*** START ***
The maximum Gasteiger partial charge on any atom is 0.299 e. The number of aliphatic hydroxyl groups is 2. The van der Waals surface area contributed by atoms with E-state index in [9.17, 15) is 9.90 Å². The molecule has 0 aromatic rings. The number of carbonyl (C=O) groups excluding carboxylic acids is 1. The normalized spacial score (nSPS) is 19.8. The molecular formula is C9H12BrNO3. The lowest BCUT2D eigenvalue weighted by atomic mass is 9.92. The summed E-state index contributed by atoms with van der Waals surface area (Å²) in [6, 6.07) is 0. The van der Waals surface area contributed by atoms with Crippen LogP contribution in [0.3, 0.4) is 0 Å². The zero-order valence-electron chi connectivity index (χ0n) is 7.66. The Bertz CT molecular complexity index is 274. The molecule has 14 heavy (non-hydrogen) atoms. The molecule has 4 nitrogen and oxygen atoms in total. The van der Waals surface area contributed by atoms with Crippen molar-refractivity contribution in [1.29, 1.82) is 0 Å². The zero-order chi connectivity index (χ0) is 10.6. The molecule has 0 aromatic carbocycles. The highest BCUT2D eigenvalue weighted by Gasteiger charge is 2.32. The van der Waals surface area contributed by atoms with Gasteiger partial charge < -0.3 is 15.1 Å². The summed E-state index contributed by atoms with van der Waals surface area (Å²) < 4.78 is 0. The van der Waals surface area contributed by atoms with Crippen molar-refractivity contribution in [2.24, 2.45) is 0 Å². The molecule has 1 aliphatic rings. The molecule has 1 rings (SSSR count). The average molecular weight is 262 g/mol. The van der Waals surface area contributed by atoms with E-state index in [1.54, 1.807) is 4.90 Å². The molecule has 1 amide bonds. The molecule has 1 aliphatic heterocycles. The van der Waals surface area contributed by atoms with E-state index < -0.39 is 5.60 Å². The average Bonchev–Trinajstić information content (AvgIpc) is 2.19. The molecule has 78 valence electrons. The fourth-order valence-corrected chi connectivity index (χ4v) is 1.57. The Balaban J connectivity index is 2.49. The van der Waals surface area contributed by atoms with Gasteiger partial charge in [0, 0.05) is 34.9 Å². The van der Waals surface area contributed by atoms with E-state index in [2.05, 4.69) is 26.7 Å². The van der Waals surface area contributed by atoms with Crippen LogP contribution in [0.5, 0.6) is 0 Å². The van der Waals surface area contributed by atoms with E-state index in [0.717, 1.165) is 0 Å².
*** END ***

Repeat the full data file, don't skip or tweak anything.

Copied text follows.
The maximum Gasteiger partial charge on any atom is 0.299 e. The number of aliphatic hydroxyl groups is 2. The van der Waals surface area contributed by atoms with E-state index in [9.17, 15) is 9.90 Å². The molecule has 0 aromatic rings. The number of carbonyl (C=O) groups excluding carboxylic acids is 1. The normalized spacial score (nSPS) is 19.8. The molecular formula is C9H12BrNO3. The lowest BCUT2D eigenvalue weighted by atomic mass is 9.92. The summed E-state index contributed by atoms with van der Waals surface area (Å²) in [6, 6.07) is 0. The van der Waals surface area contributed by atoms with Crippen LogP contribution in [0.3, 0.4) is 0 Å². The zero-order valence-electron chi connectivity index (χ0n) is 7.66. The Bertz CT molecular complexity index is 274. The molecule has 14 heavy (non-hydrogen) atoms. The molecule has 4 nitrogen and oxygen atoms in total. The van der Waals surface area contributed by atoms with Crippen molar-refractivity contribution in [1.29, 1.82) is 0 Å². The zero-order chi connectivity index (χ0) is 10.6. The molecule has 0 aromatic carbocycles. The highest BCUT2D eigenvalue weighted by Gasteiger charge is 2.32. The van der Waals surface area contributed by atoms with Gasteiger partial charge < -0.3 is 15.1 Å². The summed E-state index contributed by atoms with van der Waals surface area (Å²) < 4.78 is 0. The van der Waals surface area contributed by atoms with Crippen molar-refractivity contribution in [2.24, 2.45) is 0 Å². The molecule has 1 aliphatic rings. The molecule has 1 rings (SSSR count). The average molecular weight is 262 g/mol. The van der Waals surface area contributed by atoms with E-state index in [1.54, 1.807) is 4.90 Å². The molecule has 1 amide bonds. The molecule has 1 aliphatic heterocycles. The van der Waals surface area contributed by atoms with E-state index < -0.39 is 5.60 Å². The average Bonchev–Trinajstić information content (AvgIpc) is 2.19. The molecule has 78 valence electrons. The fourth-order valence-corrected chi connectivity index (χ4v) is 1.57. The Balaban J connectivity index is 2.49. The van der Waals surface area contributed by atoms with Gasteiger partial charge in [0, 0.05) is 34.9 Å². The van der Waals surface area contributed by atoms with E-state index in [2.05, 4.69) is 26.7 Å². The van der Waals surface area contributed by atoms with Crippen LogP contribution in [0.5, 0.6) is 0 Å². The van der Waals surface area contributed by atoms with E-state index in [0.717, 1.165) is 0 Å².